2013

 
 
45%

2012

 
 
85%

2011

 
 
71%

2010

 
 
62%
Reading

The state average for Reading was 60% in 2013.

2013

 
 
25%

2012

 
 
79%

2011

 
 
79%

2010

 
 
69%
Scale: % meeting or exceeding standards

About the tests


In 2012-2013 Illinois used the Illinois Standards Achievement Test (ISAT) to test students in grades 3 through 8 in reading and math, and in grades 4 and 7 in science. The ISAT is a standards-based test, which means it measures how well students are mastering specific skills defined for each grade by the state of Illinois. The goal is for all students to score at or above the state standard.

In 2013 the Illinois State Board of Education raised the performance expectations for the ISAT in reading and math. These expectations have been adjusted to better align with the Common Core State Standards, a multi-state initiative that established year-by-year guidelines outlining the grade-specific skills and content students need to stay on the path to college and career readiness. The higher expectations of the new standards will result in a downward shift of where students rank in meeting or exceeding standards.

Source: Illinois State Board of Education

Math

All Students21%
Female18%
Male21%
Black21%
Asiann/a
Hispanicn/a
Multiracialn/a
Native Americann/a
Native Hawaiian/Pacific Islandern/a
Whiten/a
Low income19%
Non-low incomen/a
Students with disabilities (IEP)n/a
Students without disabilities22%
English language learnersn/a

Reading

All Students31%
Female18%
Male36%
Black31%
Asiann/a
Hispanicn/a
Multiracialn/a
Native Americann/a
Native Hawaiian/Pacific Islandern/a
Whiten/a
Low income29%
Non-low incomen/a
Students with disabilities (IEP)n/a
Students without disabilities32%
English language learnersn/a
Scale: % meeting or exceeding standards

About the tests


In 2012-2013 Illinois used the Illinois Standards Achievement Test (ISAT) to test students in grades 3 through 8 in reading and math, and in grades 4 and 7 in science. The ISAT is a standards-based test, which means it measures how well students are mastering specific skills defined for each grade by the state of Illinois. The goal is for all students to score at or above the state standard.

In 2013 the Illinois State Board of Education raised the performance expectations for the ISAT in reading and math. These expectations have been adjusted to better align with the Common Core State Standards, a multi-state initiative that established year-by-year guidelines outlining the grade-specific skills and content students need to stay on the path to college and career readiness. The higher expectations of the new standards will result in a downward shift of where students rank in meeting or exceeding standards.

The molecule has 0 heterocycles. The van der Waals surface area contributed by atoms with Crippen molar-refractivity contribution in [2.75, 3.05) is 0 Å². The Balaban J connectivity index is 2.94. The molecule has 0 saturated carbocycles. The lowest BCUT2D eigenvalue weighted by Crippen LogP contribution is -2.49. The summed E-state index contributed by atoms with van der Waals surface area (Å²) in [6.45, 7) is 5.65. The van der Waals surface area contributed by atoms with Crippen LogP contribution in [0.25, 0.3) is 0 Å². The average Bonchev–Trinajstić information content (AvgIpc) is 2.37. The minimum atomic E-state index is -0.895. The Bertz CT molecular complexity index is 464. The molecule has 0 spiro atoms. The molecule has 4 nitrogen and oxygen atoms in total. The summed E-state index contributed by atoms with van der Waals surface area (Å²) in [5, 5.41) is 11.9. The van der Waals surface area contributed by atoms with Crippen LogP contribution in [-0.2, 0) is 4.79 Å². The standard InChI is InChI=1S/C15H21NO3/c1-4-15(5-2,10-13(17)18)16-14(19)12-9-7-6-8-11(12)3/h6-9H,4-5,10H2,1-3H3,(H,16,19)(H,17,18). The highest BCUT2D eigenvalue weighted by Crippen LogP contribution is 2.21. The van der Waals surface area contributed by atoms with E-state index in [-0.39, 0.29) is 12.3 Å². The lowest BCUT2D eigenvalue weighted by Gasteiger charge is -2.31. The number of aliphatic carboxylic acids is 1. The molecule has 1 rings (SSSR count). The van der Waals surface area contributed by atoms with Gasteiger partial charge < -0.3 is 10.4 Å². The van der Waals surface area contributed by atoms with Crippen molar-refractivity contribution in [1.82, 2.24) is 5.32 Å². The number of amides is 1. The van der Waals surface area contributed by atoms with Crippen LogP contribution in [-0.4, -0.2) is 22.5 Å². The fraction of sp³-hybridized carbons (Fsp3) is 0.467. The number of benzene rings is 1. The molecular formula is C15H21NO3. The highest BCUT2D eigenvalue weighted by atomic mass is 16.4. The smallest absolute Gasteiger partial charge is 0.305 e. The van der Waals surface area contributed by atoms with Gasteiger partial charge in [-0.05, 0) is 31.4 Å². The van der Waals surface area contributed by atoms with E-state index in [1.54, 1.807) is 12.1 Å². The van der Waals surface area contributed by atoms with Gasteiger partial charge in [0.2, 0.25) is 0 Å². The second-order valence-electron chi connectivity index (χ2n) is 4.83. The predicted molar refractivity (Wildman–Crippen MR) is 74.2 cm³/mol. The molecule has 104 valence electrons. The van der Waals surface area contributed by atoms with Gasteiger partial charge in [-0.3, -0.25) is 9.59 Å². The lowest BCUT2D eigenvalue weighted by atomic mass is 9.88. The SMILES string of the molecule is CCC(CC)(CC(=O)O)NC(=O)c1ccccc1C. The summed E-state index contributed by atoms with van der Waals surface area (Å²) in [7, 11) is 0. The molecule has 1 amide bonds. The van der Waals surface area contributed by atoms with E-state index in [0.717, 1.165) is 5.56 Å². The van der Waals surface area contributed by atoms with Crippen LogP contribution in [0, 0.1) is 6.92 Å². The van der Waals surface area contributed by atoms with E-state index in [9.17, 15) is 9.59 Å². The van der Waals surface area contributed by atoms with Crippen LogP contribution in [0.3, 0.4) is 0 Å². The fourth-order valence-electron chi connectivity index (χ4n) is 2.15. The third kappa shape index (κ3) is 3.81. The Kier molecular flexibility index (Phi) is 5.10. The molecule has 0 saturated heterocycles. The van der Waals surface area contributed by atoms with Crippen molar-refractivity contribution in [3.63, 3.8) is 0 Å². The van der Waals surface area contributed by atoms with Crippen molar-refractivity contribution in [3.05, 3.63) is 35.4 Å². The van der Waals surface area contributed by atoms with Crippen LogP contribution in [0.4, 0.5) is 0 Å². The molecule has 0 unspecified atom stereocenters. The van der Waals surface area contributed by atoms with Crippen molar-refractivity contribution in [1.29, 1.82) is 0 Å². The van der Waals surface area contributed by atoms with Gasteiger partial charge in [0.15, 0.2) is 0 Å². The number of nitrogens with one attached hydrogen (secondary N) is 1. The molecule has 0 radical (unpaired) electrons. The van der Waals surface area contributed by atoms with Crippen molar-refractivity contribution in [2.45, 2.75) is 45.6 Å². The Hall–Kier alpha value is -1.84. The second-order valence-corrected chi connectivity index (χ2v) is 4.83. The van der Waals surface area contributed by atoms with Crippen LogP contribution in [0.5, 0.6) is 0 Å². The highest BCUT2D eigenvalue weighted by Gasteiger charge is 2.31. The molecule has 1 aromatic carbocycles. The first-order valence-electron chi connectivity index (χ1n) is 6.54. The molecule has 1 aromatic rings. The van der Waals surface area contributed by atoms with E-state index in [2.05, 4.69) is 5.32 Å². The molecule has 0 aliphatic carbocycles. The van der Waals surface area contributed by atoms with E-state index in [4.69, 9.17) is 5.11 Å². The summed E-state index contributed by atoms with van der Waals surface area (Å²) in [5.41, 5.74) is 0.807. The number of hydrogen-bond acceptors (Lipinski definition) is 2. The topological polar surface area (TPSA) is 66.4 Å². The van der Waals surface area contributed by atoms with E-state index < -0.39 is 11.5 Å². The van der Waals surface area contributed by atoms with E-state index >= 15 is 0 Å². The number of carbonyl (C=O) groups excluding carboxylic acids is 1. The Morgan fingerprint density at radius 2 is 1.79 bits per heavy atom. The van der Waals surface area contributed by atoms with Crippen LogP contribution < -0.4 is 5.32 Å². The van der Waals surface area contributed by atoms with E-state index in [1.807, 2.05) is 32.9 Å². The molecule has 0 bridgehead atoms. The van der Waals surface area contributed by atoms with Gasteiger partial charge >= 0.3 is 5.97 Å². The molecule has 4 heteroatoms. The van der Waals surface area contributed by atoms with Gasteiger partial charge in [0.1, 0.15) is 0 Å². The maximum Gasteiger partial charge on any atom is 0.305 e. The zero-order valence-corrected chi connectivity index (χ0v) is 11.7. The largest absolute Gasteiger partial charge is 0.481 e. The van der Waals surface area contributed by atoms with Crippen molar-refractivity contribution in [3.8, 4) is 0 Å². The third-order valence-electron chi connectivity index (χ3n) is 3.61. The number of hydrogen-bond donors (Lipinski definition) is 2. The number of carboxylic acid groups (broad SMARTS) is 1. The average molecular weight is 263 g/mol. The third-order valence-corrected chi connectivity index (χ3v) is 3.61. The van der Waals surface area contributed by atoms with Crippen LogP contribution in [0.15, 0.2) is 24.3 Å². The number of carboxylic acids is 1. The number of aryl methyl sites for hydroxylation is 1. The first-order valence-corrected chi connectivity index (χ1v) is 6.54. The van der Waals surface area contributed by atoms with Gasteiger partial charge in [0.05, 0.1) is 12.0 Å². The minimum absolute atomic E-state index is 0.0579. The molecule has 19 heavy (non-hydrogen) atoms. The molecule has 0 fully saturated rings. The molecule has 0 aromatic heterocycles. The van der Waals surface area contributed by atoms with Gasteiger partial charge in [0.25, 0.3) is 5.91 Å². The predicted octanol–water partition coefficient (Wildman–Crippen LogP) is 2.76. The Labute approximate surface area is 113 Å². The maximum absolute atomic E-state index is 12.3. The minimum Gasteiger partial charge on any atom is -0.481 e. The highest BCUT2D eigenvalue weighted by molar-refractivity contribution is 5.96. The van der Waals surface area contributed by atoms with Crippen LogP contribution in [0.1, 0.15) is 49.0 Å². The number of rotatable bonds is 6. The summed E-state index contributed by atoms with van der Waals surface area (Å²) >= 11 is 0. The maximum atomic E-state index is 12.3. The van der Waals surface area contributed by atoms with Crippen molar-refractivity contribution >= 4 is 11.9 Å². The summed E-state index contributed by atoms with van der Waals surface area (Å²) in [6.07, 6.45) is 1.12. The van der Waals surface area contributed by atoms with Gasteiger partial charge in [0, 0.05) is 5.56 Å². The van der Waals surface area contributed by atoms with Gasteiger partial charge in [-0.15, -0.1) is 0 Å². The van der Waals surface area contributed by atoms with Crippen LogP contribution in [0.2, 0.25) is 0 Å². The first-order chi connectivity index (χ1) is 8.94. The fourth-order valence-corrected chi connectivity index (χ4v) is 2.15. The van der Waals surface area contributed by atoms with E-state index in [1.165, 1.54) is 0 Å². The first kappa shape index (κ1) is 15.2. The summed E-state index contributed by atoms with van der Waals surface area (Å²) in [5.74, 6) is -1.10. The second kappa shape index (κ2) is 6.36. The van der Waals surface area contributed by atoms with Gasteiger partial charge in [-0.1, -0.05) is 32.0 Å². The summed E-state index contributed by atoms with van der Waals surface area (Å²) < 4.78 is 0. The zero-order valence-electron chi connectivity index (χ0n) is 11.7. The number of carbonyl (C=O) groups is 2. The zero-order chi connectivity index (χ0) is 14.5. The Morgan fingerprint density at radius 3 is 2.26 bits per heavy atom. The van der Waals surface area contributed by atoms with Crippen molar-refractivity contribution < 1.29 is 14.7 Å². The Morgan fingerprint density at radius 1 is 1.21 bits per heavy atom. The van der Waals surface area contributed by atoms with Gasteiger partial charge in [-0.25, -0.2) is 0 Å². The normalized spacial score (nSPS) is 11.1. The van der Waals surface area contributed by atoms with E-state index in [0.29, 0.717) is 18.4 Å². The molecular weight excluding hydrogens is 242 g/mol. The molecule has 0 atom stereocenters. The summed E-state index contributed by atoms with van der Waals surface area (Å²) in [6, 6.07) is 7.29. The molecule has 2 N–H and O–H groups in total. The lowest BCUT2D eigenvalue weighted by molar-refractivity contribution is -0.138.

The different student groups are identified by the Illinois State Board of Education. If there are a small number of students in a particular group in a school, the state doesn't report data for that group.

Source: Illinois State Board of Education

Math

All Students15%
Female8%
Male23%
Black15%
Asiann/a
Hispanicn/a
Multiracialn/a
Native Americann/a
Whiten/a
Low income16%
Non-low incomen/a
Students with disabilities (IEP)n/a
Students without disabilities19%
English language learnersn/a
Migrantn/a

Reading

All Students23%
Female15%
Male31%
Black23%
Asiann/a
Hispanicn/a
Multiracialn/a
Native Americann/a
Whiten/a
Low income24%
Non-low incomen/a
Students with disabilities (IEP)n/a
Students without disabilities29%
English language learnersn/a
Migrantn/a

Science

All Students42%
Female46%
Male39%
Black42%
Asiann/a
Hispanicn/a
Multiracialn/a
Native Americann/a
Whiten/a
Low income44%
Non-low incomen/a
Students with disabilities (IEP)n/a
Students without disabilities48%
English language learnersn/a
Migrantn/a
Scale: % meeting or exceeding standards

About the tests


In 2012-2013 Illinois used the Illinois Standards Achievement Test (ISAT) to test students in grades 3 through 8 in reading and math, and in grades 4 and 7 in science. The ISAT is a standards-based test, which means it measures how well students are mastering specific skills defined for each grade by the state of Illinois. The goal is for all students to score at or above the state standard.

In 2013 the Illinois State Board of Education raised the performance expectations for the ISAT in reading and math. These expectations have been adjusted to better align with the Common Core State Standards, a multi-state initiative that established year-by-year guidelines outlining the grade-specific skills and content students need to stay on the path to college and career readiness. The higher expectations of the new standards will result in a downward shift of where students rank in meeting or exceeding standards.

The different student groups are identified by the Illinois State Board of Education. If there are a small number of students in a particular group in a school, the state doesn't report data for that group.

Source: Illinois State Board of Education